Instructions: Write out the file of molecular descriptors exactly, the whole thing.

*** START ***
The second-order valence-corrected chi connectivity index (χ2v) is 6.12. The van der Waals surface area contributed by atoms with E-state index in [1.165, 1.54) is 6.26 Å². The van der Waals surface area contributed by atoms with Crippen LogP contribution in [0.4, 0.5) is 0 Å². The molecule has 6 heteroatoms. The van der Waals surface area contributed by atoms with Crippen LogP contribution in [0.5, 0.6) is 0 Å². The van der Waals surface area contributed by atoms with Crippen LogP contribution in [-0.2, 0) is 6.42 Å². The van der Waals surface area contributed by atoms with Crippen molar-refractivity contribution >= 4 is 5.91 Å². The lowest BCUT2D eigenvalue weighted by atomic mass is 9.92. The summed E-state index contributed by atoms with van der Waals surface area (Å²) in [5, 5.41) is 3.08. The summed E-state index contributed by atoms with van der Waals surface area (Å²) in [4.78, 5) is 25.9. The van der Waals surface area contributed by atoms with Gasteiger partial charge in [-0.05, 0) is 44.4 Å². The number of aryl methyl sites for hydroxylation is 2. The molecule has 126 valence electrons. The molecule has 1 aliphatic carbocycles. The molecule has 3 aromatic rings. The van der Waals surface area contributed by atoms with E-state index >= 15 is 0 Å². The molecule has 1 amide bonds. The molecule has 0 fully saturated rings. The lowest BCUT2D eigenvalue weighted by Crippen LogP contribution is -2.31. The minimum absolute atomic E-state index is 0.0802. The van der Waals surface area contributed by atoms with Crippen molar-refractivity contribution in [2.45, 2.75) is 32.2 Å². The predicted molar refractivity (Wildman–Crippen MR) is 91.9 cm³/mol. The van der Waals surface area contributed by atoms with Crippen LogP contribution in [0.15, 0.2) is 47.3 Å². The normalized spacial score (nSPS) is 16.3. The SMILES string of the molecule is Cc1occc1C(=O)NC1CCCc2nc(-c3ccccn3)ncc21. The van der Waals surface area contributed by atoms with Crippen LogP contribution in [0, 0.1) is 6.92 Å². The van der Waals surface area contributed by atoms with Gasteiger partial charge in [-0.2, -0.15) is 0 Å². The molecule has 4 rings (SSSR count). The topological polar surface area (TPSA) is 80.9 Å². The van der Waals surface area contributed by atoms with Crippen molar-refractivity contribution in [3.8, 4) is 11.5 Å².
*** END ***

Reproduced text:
The second-order valence-corrected chi connectivity index (χ2v) is 6.12. The van der Waals surface area contributed by atoms with E-state index in [1.165, 1.54) is 6.26 Å². The van der Waals surface area contributed by atoms with Crippen LogP contribution in [0.4, 0.5) is 0 Å². The molecule has 6 heteroatoms. The van der Waals surface area contributed by atoms with Crippen LogP contribution in [0.5, 0.6) is 0 Å². The van der Waals surface area contributed by atoms with Crippen LogP contribution in [-0.2, 0) is 6.42 Å². The van der Waals surface area contributed by atoms with Crippen molar-refractivity contribution >= 4 is 5.91 Å². The lowest BCUT2D eigenvalue weighted by atomic mass is 9.92. The summed E-state index contributed by atoms with van der Waals surface area (Å²) in [5, 5.41) is 3.08. The summed E-state index contributed by atoms with van der Waals surface area (Å²) in [4.78, 5) is 25.9. The van der Waals surface area contributed by atoms with Gasteiger partial charge in [-0.05, 0) is 44.4 Å². The number of aryl methyl sites for hydroxylation is 2. The molecule has 126 valence electrons. The molecule has 1 aliphatic carbocycles. The molecule has 3 aromatic rings. The van der Waals surface area contributed by atoms with E-state index >= 15 is 0 Å². The molecule has 1 amide bonds. The molecule has 0 fully saturated rings. The lowest BCUT2D eigenvalue weighted by Crippen LogP contribution is -2.31. The minimum absolute atomic E-state index is 0.0802. The van der Waals surface area contributed by atoms with Crippen molar-refractivity contribution in [2.45, 2.75) is 32.2 Å². The predicted molar refractivity (Wildman–Crippen MR) is 91.9 cm³/mol. The van der Waals surface area contributed by atoms with Crippen LogP contribution in [0.15, 0.2) is 47.3 Å². The normalized spacial score (nSPS) is 16.3. The SMILES string of the molecule is Cc1occc1C(=O)NC1CCCc2nc(-c3ccccn3)ncc21. The van der Waals surface area contributed by atoms with Crippen LogP contribution in [0, 0.1) is 6.92 Å². The van der Waals surface area contributed by atoms with Gasteiger partial charge in [-0.2, -0.15) is 0 Å². The molecule has 4 rings (SSSR count). The topological polar surface area (TPSA) is 80.9 Å². The van der Waals surface area contributed by atoms with Crippen molar-refractivity contribution in [3.8, 4) is 11.5 Å².